A special Fourth of July edition of our series where an editor randomly calls people in small towns around America to see what’s happening.
Experiencing a piece of art can be transporting, but the act of explaining it to someone else is an art form in itself. No wonder that docents, professors, even patrons get caught up in the act.
A man follows his grandparents’ trek to Morocco—where the Alaouite Dynasty has ruled since 1666—to search for so-called “sacred music” amid a feedback loop of riots, arrests, and the promise of miracles.
As New York City changes, so do its trains; our worries about life above and below ground move hand in hand. So which came first, the jitters or the subway?
After six months in Leipzig, a German reporter asks the novelist what he’ll miss. But it’s back here in the United States where more dangerous questions take shape, none easily answered with good beer.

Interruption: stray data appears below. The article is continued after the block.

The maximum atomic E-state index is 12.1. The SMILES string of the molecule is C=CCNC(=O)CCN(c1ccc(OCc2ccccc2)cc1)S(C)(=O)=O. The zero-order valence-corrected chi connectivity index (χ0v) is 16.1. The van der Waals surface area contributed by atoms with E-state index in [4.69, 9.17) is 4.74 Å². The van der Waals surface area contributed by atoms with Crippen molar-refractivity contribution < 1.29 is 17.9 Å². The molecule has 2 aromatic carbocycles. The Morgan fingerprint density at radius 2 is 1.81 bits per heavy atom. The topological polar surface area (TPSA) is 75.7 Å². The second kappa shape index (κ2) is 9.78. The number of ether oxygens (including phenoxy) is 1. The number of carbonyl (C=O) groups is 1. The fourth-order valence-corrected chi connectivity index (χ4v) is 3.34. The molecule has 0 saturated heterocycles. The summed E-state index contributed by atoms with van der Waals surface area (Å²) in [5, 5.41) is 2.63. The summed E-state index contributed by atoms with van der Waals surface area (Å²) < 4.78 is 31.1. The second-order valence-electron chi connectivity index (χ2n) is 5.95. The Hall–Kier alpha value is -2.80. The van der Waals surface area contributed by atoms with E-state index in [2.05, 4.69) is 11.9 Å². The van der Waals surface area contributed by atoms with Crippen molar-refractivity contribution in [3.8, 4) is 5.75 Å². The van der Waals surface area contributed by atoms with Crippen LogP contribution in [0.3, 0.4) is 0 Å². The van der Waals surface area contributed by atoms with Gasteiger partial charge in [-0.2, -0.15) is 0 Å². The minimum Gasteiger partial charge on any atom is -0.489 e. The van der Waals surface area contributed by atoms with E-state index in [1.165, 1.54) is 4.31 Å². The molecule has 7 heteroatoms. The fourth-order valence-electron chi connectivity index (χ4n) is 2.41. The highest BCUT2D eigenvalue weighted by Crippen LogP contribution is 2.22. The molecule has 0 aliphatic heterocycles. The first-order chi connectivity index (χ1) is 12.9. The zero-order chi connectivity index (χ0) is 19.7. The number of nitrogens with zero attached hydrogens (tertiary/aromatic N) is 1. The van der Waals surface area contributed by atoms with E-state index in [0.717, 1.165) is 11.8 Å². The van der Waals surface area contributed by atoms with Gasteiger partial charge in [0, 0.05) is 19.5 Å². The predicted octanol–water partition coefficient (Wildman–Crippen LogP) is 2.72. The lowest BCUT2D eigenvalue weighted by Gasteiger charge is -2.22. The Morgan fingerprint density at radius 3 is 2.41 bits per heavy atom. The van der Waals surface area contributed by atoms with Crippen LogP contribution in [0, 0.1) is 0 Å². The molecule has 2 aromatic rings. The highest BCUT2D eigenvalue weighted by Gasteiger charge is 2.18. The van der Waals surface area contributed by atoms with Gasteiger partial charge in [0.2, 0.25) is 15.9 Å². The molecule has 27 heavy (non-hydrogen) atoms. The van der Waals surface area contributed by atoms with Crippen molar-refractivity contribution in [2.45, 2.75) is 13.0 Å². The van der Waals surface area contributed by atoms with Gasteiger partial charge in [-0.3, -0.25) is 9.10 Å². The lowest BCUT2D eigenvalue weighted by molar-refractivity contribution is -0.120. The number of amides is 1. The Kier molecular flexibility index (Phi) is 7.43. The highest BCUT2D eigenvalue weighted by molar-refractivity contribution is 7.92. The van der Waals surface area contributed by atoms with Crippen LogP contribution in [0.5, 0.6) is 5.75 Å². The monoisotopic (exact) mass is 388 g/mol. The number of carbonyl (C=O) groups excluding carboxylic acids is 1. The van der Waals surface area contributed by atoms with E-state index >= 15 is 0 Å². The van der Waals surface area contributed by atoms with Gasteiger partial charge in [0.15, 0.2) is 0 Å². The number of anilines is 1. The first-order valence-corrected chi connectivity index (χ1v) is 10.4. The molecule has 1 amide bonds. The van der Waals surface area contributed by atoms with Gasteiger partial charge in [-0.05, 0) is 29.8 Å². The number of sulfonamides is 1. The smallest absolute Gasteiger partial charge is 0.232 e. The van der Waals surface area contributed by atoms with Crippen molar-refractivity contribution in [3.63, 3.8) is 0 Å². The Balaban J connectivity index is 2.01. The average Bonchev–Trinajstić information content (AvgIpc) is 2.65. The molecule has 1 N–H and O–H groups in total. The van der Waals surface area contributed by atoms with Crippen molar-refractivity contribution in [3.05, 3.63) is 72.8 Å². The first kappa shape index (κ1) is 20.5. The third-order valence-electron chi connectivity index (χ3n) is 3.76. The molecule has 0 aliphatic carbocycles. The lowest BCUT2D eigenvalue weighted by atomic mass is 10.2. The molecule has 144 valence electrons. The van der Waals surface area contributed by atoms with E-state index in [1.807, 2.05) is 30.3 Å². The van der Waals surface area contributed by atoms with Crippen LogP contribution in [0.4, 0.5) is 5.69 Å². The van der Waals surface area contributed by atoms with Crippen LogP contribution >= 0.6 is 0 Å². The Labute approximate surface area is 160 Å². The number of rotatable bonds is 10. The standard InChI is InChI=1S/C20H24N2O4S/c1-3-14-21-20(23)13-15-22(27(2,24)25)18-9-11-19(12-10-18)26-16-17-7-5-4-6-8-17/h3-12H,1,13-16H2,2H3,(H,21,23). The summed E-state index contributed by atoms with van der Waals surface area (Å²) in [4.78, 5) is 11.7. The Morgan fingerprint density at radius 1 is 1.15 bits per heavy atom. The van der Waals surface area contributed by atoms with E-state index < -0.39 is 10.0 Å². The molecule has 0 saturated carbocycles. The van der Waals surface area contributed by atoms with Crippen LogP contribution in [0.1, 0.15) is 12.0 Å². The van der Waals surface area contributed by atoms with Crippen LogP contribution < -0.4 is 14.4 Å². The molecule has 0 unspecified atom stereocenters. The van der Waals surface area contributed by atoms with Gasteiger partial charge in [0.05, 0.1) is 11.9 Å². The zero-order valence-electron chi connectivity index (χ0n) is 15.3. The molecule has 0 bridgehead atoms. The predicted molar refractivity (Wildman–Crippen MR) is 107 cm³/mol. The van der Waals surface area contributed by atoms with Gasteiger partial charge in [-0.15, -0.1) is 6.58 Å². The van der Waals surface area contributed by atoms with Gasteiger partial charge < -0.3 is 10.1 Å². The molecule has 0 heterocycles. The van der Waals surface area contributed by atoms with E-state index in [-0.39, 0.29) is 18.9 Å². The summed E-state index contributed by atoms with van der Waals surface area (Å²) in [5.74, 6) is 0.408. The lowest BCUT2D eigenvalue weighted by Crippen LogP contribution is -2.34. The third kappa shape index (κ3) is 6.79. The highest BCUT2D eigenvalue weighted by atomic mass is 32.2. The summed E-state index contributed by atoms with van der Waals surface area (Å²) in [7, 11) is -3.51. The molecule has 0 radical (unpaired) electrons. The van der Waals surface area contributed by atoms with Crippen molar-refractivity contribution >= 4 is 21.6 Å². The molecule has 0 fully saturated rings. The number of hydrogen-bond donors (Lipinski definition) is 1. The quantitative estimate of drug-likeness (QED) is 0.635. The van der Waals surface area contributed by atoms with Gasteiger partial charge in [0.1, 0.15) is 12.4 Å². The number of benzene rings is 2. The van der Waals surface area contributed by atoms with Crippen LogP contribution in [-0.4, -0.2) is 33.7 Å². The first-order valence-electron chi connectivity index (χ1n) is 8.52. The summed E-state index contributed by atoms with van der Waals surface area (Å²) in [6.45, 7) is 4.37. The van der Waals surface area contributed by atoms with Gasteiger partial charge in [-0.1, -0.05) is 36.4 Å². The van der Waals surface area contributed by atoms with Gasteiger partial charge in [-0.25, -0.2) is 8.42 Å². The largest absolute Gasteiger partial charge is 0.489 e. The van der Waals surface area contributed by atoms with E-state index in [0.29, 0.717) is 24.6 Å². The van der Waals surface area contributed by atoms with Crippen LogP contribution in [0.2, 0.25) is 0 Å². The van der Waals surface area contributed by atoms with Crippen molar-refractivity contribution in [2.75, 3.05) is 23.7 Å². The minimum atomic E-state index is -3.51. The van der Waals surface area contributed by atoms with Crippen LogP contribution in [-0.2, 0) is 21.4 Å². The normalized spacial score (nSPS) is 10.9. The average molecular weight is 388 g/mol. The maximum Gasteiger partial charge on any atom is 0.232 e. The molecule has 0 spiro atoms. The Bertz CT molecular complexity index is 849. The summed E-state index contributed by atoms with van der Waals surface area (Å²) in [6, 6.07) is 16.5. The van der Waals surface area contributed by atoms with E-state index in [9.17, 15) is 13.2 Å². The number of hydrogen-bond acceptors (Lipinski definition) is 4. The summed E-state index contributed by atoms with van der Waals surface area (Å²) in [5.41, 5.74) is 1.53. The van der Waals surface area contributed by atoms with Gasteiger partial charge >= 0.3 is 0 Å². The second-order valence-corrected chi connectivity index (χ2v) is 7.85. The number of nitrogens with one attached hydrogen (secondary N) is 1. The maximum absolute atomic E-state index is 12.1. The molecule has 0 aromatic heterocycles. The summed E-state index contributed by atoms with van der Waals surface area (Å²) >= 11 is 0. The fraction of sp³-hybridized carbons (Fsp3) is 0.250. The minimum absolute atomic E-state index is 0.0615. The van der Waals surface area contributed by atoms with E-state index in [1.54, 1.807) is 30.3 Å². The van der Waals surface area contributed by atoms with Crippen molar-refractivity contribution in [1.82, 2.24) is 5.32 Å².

Western museums aren’t exactly known for possessing sterling records when it comes to acquiring the treasures of foreign countries. So when the Met is pressured to return its valuables, a mea culpa seems due.
Epistolary relationships leave behind plenty of evidence. But a man is always more complicated than his paper trail—especially when he’s your father, who walked out one day.
India’s prevailing image is one of noisy animation—development, overcrowding, and horrible traffic. In comparison, night-scapes of urban India capture the life, or lack thereof, that darkness conceals.
The world of the myope is often a nicer place—faces lack wrinkles, and trees seem to be painted by Monet. Then, during a visit to Moscow, a black spot appears.
An unexpected pregnancy, tuna sandwiches consumed in darkness, and woman after woman of a certain age living by the ocean—eventually, all connections make sense when it comes to prescient grandparents.
Black and white portraits of young men and women at the Milton Margai School for the Blind in Freetown, Sierra Leone.
When your name prompts questions in several continents, how you answer—and whether or not you stick an accent above the “a”—says a lot about who you are.